In Sign of 'Overwhelming Support,' Water Protectors Raise Over $3 Million to Fight Dakota Access

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In Sign of 'Overwhelming Support,' Water Protectors Raise Over $3 Million to Fight Dakota Access

Supporters from around the world are sending money to fund the Standing Rock Sioux's battle against the Dakota Access Pipeline

Water protectors gather at the Sacred Stones Camp near Cannon Ball, North Dakota.

Water protectors gather at the Sacred Stones Camp near Cannon Ball, North Dakota. (Photo: Robyn Beck /AFP/Getty Images)

Water protectors battling the controversial Dakota Access Pipeline have been stunned by incredible support for their fight, as allies near and far have flooded the protest camp's fundraiser with over $3 million.

"I know the Standing Rock Sioux Tribe is not alone; we have overwhelming support."
—Dave Archambault II,
Standing Rock Sioux Tribe
One crowdsourcing campaign had an initial goal of raising only $5,000, the Associated Press reported Sunday, but topped $1 million. Other fundraising streams have increased the total raised to over $3 million, and the money is going toward legal costs, food, shelter, and other necessities for the camp of hundreds of water protectors near Cannon Ball, North Dakota.

"One online legal defense fund has raised more than $655,000 for 'the legal defense of warriors protecting land, water, and human rights,'" AP notes.

The pipeline being built by Energy Transfer Partners is valued at $3.8 billion.

Fall Fundraising Banner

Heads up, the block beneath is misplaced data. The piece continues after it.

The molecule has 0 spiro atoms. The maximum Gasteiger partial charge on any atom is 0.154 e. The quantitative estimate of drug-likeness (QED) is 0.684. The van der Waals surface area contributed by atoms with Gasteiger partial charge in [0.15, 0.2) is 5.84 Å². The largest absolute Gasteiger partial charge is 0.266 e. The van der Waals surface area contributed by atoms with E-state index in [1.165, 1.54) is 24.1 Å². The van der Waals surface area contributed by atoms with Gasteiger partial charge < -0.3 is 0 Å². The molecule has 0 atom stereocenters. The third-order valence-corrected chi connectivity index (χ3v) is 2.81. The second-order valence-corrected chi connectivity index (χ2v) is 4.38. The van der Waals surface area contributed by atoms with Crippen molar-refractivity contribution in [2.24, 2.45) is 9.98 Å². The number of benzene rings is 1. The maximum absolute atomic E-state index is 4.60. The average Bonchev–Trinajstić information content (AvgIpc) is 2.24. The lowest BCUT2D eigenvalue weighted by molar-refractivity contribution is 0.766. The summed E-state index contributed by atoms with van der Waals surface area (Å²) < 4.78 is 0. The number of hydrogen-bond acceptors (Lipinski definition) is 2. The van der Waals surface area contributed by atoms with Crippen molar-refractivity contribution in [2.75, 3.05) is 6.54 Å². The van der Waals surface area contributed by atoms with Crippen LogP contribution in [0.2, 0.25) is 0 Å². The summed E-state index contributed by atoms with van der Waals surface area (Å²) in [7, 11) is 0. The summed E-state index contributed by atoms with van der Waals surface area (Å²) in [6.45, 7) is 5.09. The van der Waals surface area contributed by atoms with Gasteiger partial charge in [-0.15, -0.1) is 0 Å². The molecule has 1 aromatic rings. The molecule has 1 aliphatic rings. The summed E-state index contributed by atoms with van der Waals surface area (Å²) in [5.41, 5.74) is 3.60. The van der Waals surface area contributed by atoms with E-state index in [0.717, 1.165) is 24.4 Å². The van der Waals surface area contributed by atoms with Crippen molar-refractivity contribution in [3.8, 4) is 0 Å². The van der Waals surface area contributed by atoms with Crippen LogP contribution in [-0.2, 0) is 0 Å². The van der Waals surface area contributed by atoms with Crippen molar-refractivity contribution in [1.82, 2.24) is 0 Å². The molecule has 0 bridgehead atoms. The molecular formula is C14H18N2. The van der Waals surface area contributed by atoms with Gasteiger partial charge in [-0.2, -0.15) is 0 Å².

AP spoke to protectors who described the expenses associated with feeding and sheltering over 600 people:

"It still feels unreal sometimes because it is such an astronomical figure to me," said Ho Waste Wakiya Wicasa, the protester who set up the GoFundMe account that has raised more than $1 million mostly for operating expenses at the camp, which took root in April.

[R]unning a camp—and readying it for North Dakota's brutal winter—isn't cheap. The account Wicasa set up has only about $100,000 left as of Friday night, according to LaDonna Brave Bull Allard, a tribal historian and preservation employee. She provided family land for use in the original camp, Sacred Stone, in April and still houses demonstrators.

The money has been used for grocery store trips every two days that cost about $2,000 each, 20 yurts purchased for $160,000, and around $7,000 for bail money. It has also paid for a storage area, composting toilets, tiny houses, tepees, a medical area, and generators powered by solar panels and wind.

A bookkeeper and an accountant now keep track of the crowd-sourced money.

"I got people to take care of," Brave Bull Allard told the wire service. "I got to provide homes for people and blankets, thermal wear, socks, hats and gloves, and food. Right now, we are feeding 670 people."

The successful fundraising efforts point to the extent to which the Standing Rock Sioux's battle against Dakota Access has resonated around the world.

Indeed, Monday alone saw separate solidarity protests in Yellowknife, Northwest Territories and Montreal, Quebec; another action even shut down New York City's Grand Central Station.

"I know the Standing Rock Sioux Tribe is not alone; we have overwhelming support," Standing Rock Sioux Tribe chairman Dave Archambault II told AP, "adding that his tribe would in return help other tribes 'in their fight against corporations.'"

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